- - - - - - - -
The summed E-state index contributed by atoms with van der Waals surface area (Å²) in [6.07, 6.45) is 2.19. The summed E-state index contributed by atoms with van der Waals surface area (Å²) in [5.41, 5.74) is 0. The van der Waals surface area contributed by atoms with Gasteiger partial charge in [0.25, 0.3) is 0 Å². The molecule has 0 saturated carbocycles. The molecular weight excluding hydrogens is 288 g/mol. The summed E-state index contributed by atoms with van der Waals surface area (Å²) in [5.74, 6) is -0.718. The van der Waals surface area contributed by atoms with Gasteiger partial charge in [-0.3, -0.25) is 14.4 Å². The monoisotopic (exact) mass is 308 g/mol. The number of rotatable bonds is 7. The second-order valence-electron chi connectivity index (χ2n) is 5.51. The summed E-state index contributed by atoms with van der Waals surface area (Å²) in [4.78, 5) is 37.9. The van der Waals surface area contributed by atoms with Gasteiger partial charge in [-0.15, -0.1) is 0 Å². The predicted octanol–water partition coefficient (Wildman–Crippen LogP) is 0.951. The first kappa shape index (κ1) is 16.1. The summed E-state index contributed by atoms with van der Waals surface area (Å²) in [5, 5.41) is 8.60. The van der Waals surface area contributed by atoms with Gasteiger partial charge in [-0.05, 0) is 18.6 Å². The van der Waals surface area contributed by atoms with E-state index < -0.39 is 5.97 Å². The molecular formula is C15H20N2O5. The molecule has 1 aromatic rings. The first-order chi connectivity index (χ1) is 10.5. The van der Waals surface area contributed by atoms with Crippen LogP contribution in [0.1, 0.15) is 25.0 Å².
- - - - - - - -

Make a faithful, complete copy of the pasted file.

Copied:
The summed E-state index contributed by atoms with van der Waals surface area (Å²) in [6.07, 6.45) is 2.19. The summed E-state index contributed by atoms with van der Waals surface area (Å²) in [5.41, 5.74) is 0. The van der Waals surface area contributed by atoms with Gasteiger partial charge in [0.25, 0.3) is 0 Å². The molecule has 0 saturated carbocycles. The molecular weight excluding hydrogens is 288 g/mol. The summed E-state index contributed by atoms with van der Waals surface area (Å²) in [5.74, 6) is -0.718. The van der Waals surface area contributed by atoms with Gasteiger partial charge in [-0.3, -0.25) is 14.4 Å². The monoisotopic (exact) mass is 308 g/mol. The number of rotatable bonds is 7. The second-order valence-electron chi connectivity index (χ2n) is 5.51. The summed E-state index contributed by atoms with van der Waals surface area (Å²) in [4.78, 5) is 37.9. The van der Waals surface area contributed by atoms with Gasteiger partial charge in [-0.15, -0.1) is 0 Å². The predicted octanol–water partition coefficient (Wildman–Crippen LogP) is 0.951. The first kappa shape index (κ1) is 16.1. The summed E-state index contributed by atoms with van der Waals surface area (Å²) in [5, 5.41) is 8.60. The van der Waals surface area contributed by atoms with Gasteiger partial charge in [-0.05, 0) is 18.6 Å². The van der Waals surface area contributed by atoms with E-state index < -0.39 is 5.97 Å². The molecular formula is C15H20N2O5. The molecule has 1 aromatic rings. The first-order chi connectivity index (χ1) is 10.5. The van der Waals surface area contributed by atoms with Crippen LogP contribution in [0.1, 0.15) is 25.0 Å².